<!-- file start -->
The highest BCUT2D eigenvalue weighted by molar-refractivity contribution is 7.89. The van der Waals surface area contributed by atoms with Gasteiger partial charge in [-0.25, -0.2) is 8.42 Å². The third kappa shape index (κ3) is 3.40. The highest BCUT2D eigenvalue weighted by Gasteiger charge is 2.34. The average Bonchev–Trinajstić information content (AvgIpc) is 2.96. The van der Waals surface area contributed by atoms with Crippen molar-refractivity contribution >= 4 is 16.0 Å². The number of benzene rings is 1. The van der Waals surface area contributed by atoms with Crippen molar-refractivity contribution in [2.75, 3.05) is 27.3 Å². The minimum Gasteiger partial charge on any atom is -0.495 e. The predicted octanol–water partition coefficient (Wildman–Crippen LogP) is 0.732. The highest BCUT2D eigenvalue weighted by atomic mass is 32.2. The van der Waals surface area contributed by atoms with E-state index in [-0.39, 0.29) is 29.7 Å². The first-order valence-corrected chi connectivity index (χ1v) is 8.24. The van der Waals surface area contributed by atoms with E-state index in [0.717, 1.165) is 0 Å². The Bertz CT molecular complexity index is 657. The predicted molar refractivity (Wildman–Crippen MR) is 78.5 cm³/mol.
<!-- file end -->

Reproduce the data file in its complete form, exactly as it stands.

The highest BCUT2D eigenvalue weighted by molar-refractivity contribution is 7.89. The van der Waals surface area contributed by atoms with Gasteiger partial charge in [-0.25, -0.2) is 8.42 Å². The third kappa shape index (κ3) is 3.40. The highest BCUT2D eigenvalue weighted by Gasteiger charge is 2.34. The average Bonchev–Trinajstić information content (AvgIpc) is 2.96. The van der Waals surface area contributed by atoms with Crippen molar-refractivity contribution >= 4 is 16.0 Å². The number of benzene rings is 1. The van der Waals surface area contributed by atoms with Crippen molar-refractivity contribution in [2.75, 3.05) is 27.3 Å². The minimum Gasteiger partial charge on any atom is -0.495 e. The predicted octanol–water partition coefficient (Wildman–Crippen LogP) is 0.732. The highest BCUT2D eigenvalue weighted by atomic mass is 32.2. The van der Waals surface area contributed by atoms with E-state index in [-0.39, 0.29) is 29.7 Å². The first-order valence-corrected chi connectivity index (χ1v) is 8.24. The van der Waals surface area contributed by atoms with E-state index in [0.717, 1.165) is 0 Å². The Bertz CT molecular complexity index is 657. The predicted molar refractivity (Wildman–Crippen MR) is 78.5 cm³/mol.